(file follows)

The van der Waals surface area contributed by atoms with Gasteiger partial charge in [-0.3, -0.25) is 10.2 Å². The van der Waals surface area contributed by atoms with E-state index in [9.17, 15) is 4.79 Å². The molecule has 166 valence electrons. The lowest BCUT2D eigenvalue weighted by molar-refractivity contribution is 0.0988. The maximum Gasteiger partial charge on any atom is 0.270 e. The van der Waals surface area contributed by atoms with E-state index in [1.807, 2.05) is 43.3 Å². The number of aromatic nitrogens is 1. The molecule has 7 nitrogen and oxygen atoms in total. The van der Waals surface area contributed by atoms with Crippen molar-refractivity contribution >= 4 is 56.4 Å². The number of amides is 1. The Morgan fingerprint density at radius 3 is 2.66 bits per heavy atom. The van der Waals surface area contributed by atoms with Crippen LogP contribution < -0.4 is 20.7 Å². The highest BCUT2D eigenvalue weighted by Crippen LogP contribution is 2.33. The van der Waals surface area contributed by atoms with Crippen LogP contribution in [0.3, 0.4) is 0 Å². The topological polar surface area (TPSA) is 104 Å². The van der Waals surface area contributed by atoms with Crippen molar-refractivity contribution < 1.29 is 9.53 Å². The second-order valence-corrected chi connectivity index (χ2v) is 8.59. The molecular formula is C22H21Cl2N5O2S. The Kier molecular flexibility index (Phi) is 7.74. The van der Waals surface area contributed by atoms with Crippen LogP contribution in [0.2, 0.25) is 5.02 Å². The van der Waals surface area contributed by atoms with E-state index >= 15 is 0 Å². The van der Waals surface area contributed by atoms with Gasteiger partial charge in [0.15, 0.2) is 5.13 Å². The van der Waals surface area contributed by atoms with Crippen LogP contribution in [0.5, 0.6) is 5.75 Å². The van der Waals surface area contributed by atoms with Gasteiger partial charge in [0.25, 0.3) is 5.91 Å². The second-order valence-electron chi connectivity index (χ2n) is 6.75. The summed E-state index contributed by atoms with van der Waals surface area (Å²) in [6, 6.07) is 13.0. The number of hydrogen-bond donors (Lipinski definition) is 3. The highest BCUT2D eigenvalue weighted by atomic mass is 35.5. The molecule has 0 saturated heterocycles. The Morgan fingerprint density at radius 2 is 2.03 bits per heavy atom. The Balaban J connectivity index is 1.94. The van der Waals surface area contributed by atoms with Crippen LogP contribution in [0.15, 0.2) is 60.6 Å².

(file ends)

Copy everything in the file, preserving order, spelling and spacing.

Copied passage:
The van der Waals surface area contributed by atoms with Gasteiger partial charge in [-0.3, -0.25) is 10.2 Å². The van der Waals surface area contributed by atoms with E-state index in [9.17, 15) is 4.79 Å². The molecule has 166 valence electrons. The lowest BCUT2D eigenvalue weighted by molar-refractivity contribution is 0.0988. The maximum Gasteiger partial charge on any atom is 0.270 e. The van der Waals surface area contributed by atoms with E-state index in [1.807, 2.05) is 43.3 Å². The number of aromatic nitrogens is 1. The molecule has 7 nitrogen and oxygen atoms in total. The van der Waals surface area contributed by atoms with Crippen molar-refractivity contribution >= 4 is 56.4 Å². The number of amides is 1. The Morgan fingerprint density at radius 3 is 2.66 bits per heavy atom. The van der Waals surface area contributed by atoms with Crippen LogP contribution < -0.4 is 20.7 Å². The highest BCUT2D eigenvalue weighted by Crippen LogP contribution is 2.33. The van der Waals surface area contributed by atoms with Crippen LogP contribution in [0.3, 0.4) is 0 Å². The topological polar surface area (TPSA) is 104 Å². The van der Waals surface area contributed by atoms with Crippen molar-refractivity contribution < 1.29 is 9.53 Å². The second-order valence-corrected chi connectivity index (χ2v) is 8.59. The molecular formula is C22H21Cl2N5O2S. The Kier molecular flexibility index (Phi) is 7.74. The van der Waals surface area contributed by atoms with Crippen LogP contribution in [0.2, 0.25) is 5.02 Å². The van der Waals surface area contributed by atoms with E-state index >= 15 is 0 Å². The van der Waals surface area contributed by atoms with Gasteiger partial charge in [0.15, 0.2) is 5.13 Å². The van der Waals surface area contributed by atoms with Crippen LogP contribution in [0.5, 0.6) is 5.75 Å². The van der Waals surface area contributed by atoms with Gasteiger partial charge in [0.25, 0.3) is 5.91 Å². The second-order valence-electron chi connectivity index (χ2n) is 6.75. The summed E-state index contributed by atoms with van der Waals surface area (Å²) in [6, 6.07) is 13.0. The number of hydrogen-bond donors (Lipinski definition) is 3. The highest BCUT2D eigenvalue weighted by atomic mass is 35.5. The molecule has 0 saturated heterocycles. The Morgan fingerprint density at radius 2 is 2.03 bits per heavy atom. The Balaban J connectivity index is 1.94. The van der Waals surface area contributed by atoms with Crippen LogP contribution in [0.15, 0.2) is 60.6 Å².